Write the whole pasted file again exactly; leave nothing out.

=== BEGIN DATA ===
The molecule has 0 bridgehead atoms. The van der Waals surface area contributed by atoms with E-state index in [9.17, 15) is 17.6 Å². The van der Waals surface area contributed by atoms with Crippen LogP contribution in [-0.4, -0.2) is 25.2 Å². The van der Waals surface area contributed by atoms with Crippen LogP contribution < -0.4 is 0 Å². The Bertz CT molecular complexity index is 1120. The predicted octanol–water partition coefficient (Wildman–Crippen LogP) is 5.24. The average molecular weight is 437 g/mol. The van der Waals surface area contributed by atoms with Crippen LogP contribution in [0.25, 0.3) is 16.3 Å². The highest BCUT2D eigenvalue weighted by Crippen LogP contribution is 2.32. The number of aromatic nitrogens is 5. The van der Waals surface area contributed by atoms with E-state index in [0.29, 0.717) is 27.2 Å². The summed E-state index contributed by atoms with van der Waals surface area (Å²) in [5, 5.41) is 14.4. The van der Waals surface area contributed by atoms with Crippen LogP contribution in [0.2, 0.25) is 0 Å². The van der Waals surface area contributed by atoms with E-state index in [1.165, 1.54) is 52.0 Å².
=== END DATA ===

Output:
The molecule has 0 bridgehead atoms. The van der Waals surface area contributed by atoms with E-state index in [9.17, 15) is 17.6 Å². The van der Waals surface area contributed by atoms with Crippen LogP contribution in [-0.4, -0.2) is 25.2 Å². The van der Waals surface area contributed by atoms with Crippen LogP contribution < -0.4 is 0 Å². The Bertz CT molecular complexity index is 1120. The predicted octanol–water partition coefficient (Wildman–Crippen LogP) is 5.24. The average molecular weight is 437 g/mol. The van der Waals surface area contributed by atoms with Crippen LogP contribution in [0.25, 0.3) is 16.3 Å². The highest BCUT2D eigenvalue weighted by Crippen LogP contribution is 2.32. The number of aromatic nitrogens is 5. The van der Waals surface area contributed by atoms with E-state index in [0.29, 0.717) is 27.2 Å². The summed E-state index contributed by atoms with van der Waals surface area (Å²) in [5, 5.41) is 14.4. The van der Waals surface area contributed by atoms with Crippen LogP contribution in [0.2, 0.25) is 0 Å². The van der Waals surface area contributed by atoms with E-state index in [1.165, 1.54) is 52.0 Å².